That team, as talented as they were, had not learned through hardship that winning games depended not on their offensive acumen, or their ability to make long-range shots, but rather on their defensive execution, and calm, intelligent play.  They panicked (as young teams are wont to do), and they lost, sending home a team talented enough to make the Final Four.  But because of their lack of failure in close games -- which would have given the coaching staff the chance to teach their young team using the young 'Cats' ineptitude as a coaching tool -- they were left with nothing in the tank as the 'Neers rolled to victory. 

As fate would have it -- and with a big thanks to the NCAA Selection Committee -- the 2011 NCAA tourney saw the 'Cats once again facing a West Virginia squad well-suited to send the 'Cats home early.  And those fears of an early exit seemingly came to fruition in a nightmarish final seven-minutes of the first half.  A final seven which saw the 'Cats precipitously slide from up 26-19 (courtesy of the inspired, intense play of Brandon Knight), to down 41-33 thanks to some bad luck, a questionable call, a bit of hot-shooting by WVU (48.3% in the 1st half), and less-than-stellar Big Blue execution (read: UK's four turnovers in the final seven).

This year, though, when adversity came knocking, instead of the 'Cats going into full-blown panic mode, they buttoned-up the defense (33.3% 2nd half WVU shooting), hit the glass (eight offensive rebounds on sixteen UK misses), and won the game in decidedly UK fashion; surviving and advancing.

Would the 'Cats have pulled out the win without the failures of the past?  Would the 'Cats have survived and advanced without the previous "inexplicable" losses?  Fortune 500 CEO's and (ultimately) successful entrepreneurs are the first to say that failure is a necessary part of succeeding ... if one learns from the failure.  But make no mistake, many times there first has to be failure, or nothing will be gained, because no moments which to teach will be available.  This year's Wildcat team, through their failures and shortcomings, found the confidence and calm demeanor which it takes to win tough ball games, in tough environments.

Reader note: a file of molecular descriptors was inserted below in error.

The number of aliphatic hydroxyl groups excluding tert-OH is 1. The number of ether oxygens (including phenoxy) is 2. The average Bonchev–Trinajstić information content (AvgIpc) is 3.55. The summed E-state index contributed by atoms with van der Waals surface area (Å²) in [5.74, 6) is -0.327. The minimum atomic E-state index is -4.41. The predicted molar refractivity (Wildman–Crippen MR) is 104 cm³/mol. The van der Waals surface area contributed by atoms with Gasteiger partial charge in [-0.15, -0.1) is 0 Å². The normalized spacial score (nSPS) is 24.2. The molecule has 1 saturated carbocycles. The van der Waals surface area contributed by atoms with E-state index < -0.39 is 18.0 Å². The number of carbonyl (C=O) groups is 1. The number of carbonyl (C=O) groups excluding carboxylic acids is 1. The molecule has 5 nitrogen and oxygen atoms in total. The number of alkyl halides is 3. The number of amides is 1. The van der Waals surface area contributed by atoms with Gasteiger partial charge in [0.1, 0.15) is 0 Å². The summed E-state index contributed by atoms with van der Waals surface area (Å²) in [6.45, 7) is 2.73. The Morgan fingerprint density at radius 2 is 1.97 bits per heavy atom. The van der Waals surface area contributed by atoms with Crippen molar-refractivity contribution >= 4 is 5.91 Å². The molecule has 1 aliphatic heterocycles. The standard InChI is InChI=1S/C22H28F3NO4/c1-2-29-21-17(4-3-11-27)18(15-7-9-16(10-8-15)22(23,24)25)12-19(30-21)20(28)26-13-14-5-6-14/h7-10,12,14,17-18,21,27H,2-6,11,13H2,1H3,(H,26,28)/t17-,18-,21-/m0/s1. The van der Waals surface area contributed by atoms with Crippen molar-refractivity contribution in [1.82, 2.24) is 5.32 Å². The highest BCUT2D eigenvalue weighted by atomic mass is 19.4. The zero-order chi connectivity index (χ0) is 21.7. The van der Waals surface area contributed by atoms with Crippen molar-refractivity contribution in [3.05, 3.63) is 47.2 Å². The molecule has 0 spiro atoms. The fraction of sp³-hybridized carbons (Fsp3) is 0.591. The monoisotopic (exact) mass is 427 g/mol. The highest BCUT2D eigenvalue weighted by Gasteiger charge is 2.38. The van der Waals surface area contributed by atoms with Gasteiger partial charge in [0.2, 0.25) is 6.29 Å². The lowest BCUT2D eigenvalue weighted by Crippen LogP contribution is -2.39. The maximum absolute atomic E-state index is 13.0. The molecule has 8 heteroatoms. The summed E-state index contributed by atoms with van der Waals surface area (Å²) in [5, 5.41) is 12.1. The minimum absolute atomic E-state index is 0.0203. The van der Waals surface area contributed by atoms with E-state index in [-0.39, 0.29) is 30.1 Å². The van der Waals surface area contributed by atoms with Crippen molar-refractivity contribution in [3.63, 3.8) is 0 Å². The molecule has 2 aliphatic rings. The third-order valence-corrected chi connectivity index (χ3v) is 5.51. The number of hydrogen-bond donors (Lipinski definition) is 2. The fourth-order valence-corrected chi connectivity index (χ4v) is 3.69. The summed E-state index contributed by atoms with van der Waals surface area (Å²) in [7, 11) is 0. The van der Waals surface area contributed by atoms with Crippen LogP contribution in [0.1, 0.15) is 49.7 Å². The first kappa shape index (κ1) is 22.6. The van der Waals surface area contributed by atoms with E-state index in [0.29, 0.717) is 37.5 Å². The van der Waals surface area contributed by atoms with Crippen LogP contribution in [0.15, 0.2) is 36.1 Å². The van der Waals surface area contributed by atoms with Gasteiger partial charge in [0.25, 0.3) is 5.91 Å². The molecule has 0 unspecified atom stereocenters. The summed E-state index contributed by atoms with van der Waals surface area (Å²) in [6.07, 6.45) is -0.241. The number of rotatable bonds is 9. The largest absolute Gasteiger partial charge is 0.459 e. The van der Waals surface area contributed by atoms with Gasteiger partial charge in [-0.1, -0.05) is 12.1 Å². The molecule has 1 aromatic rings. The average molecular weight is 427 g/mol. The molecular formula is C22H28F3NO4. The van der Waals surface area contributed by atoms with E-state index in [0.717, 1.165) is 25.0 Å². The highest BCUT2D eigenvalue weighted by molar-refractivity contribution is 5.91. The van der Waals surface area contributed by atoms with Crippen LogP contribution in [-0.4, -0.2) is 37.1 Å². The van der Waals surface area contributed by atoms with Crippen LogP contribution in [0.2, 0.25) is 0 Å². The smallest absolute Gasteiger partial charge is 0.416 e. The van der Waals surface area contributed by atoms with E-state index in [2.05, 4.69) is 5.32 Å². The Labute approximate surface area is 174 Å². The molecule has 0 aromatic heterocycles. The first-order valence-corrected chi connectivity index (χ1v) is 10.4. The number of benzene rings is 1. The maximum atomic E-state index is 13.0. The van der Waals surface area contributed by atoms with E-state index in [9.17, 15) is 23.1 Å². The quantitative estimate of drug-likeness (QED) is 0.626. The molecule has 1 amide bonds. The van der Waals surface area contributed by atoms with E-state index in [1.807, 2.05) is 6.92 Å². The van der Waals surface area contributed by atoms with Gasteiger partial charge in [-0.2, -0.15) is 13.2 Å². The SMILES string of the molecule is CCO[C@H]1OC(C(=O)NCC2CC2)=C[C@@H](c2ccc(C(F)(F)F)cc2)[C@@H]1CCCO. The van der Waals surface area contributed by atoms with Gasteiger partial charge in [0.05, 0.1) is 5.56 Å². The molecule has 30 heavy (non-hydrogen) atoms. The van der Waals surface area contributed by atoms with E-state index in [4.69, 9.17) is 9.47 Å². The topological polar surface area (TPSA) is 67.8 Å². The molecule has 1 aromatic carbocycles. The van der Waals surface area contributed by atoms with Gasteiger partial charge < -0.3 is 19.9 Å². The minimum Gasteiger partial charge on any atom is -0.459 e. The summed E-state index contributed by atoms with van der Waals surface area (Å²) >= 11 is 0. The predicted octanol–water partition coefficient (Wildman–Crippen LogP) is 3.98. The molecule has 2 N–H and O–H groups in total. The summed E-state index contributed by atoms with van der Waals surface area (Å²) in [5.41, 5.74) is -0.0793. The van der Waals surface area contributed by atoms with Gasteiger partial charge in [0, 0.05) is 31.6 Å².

Friday Night Fight

With the 'Cats traveling to Newark, NJ for their Sweet 16 match-up with the big, bad, No. 1 ranked Ohio State Buckeyes Friday night, looming large in the minds of the UK faithful is the question, "Is Kentucky good enough to survive and advance?"  But the question should instead be, "Are the 'Cats seasoned enough to survive and advance?"  The requisite UK talent is present, the will to win is present, and the knowledge that they are capable of overcoming adversity is present.  It's now up to the players to execute that which they have learned over the preceding months of SEC battles ... it's all about defense, it's all about playing with a calm demeanor, and it's all about knowing no game is over until the final horn blows, regardless of how bad the contest is trending.  Because yes, the 'Cats will face adversity Friday night. 

In fact, I wager both teams will face adversity Friday night, and the team best equipped to deal with that adversity might very well be the team that continues to (Big) Dance.  And because of UK's strength gained through failure, because Kentucky has been forged by the fire of losing, the 'Cats certainly have a fighters chance of surviving and advancing ... and really, what more could anyone ask for?

Thanks for reading and Go 'Cats!